Staffing up during a pandemic presented its own challenges. Romeo said the company strategized to hire people with their own internet-enabled computers, but while many people own those, far fewer own viable USB-enabled headsets required for high-quality audio calls. Hardware, including laptops, were in short supply and high demand, and the company’s IT help desk was further challenged to ensure hundreds of new hires procured and installed the proper customer service software required to securely field calls. (The software is of the utmost importance, Romeo said, because it locks a machine’s other applications so that secure conversations can take place without privacy concerns).

In a matter of weeks, Romeo said the company remotely hired up hundreds of new call center professionals, trained them virtually and in many cases, enabled them to use their own equipment. Romeo said Maximus Federal expanded the number of call center agents answering calls for the CDC to 600.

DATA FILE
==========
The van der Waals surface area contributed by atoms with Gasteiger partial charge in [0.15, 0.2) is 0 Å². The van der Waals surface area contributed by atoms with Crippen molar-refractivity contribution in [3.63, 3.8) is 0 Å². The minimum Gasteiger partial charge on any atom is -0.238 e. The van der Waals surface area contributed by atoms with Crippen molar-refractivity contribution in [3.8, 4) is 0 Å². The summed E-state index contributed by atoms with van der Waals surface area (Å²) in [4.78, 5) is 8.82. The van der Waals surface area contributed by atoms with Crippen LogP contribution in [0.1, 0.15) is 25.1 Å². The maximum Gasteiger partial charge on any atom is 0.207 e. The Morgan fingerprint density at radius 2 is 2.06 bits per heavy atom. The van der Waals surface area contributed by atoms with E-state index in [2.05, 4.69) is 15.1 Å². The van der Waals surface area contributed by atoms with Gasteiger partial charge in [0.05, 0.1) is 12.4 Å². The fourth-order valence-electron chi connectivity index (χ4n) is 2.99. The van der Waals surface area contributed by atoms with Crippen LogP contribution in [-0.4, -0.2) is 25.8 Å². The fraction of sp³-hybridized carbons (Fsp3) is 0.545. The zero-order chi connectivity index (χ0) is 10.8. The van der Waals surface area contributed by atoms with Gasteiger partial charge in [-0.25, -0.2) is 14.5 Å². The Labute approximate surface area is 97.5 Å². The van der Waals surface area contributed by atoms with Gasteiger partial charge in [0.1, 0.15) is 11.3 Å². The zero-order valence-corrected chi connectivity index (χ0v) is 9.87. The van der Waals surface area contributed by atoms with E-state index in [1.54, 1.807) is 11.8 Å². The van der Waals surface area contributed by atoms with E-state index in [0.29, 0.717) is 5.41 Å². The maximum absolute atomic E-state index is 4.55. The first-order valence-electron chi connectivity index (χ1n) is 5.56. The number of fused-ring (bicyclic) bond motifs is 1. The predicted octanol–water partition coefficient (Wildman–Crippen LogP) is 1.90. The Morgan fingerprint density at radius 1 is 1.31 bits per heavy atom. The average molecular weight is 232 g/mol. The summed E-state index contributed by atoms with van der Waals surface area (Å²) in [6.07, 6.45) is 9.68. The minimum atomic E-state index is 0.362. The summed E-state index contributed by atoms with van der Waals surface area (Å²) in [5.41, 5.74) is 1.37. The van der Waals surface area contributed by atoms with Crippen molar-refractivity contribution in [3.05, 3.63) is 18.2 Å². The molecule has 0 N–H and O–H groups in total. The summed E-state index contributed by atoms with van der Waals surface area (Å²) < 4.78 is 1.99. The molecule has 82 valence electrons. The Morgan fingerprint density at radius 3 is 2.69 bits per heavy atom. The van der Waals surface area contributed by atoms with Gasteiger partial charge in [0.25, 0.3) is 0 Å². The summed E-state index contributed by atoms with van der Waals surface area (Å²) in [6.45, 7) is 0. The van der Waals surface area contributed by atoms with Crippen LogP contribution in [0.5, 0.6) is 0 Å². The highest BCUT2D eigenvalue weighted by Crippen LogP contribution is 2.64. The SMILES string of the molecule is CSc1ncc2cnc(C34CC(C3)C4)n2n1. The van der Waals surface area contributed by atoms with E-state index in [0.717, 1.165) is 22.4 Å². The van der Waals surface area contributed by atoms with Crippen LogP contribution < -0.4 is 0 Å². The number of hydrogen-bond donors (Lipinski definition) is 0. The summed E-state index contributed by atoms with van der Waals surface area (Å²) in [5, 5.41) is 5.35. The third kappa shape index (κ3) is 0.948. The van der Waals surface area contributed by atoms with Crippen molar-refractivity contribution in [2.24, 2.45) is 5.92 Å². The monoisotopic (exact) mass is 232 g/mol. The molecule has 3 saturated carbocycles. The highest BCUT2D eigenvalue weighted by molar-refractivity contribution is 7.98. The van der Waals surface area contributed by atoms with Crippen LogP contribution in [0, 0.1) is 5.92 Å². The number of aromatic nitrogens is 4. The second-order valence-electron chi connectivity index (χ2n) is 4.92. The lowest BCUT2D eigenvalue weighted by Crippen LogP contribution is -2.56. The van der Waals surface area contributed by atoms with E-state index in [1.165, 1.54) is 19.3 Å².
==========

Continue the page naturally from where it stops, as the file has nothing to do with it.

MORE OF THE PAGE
The Future for Federal Contact Center Employees Might Look Like Home

Despite the challenges, Romeo said the temporary shuttering of government contact centers offers unique opportunities—and perhaps a glimpse at the future of government service delivery.

“From our perspective, the real question comes down to security and privacy concerns that led to the fact that [government] has always wanted this work done in a facility where people could be physically overseen,” said Romeo, noting that in most contact centers, employees aren’t allowed to bring paper or a pen to their desks for fear of copying or recording private data or sensitive records. Those records can include a caller’s personal information or records contained in a government database. “With COVID-19, rules had to be relaxed, and I think a lot of the projects—or at least a share of the projects—will never come back to a physical site because so far, it’s worked fine and we haven’t seen the security issues they worried about.”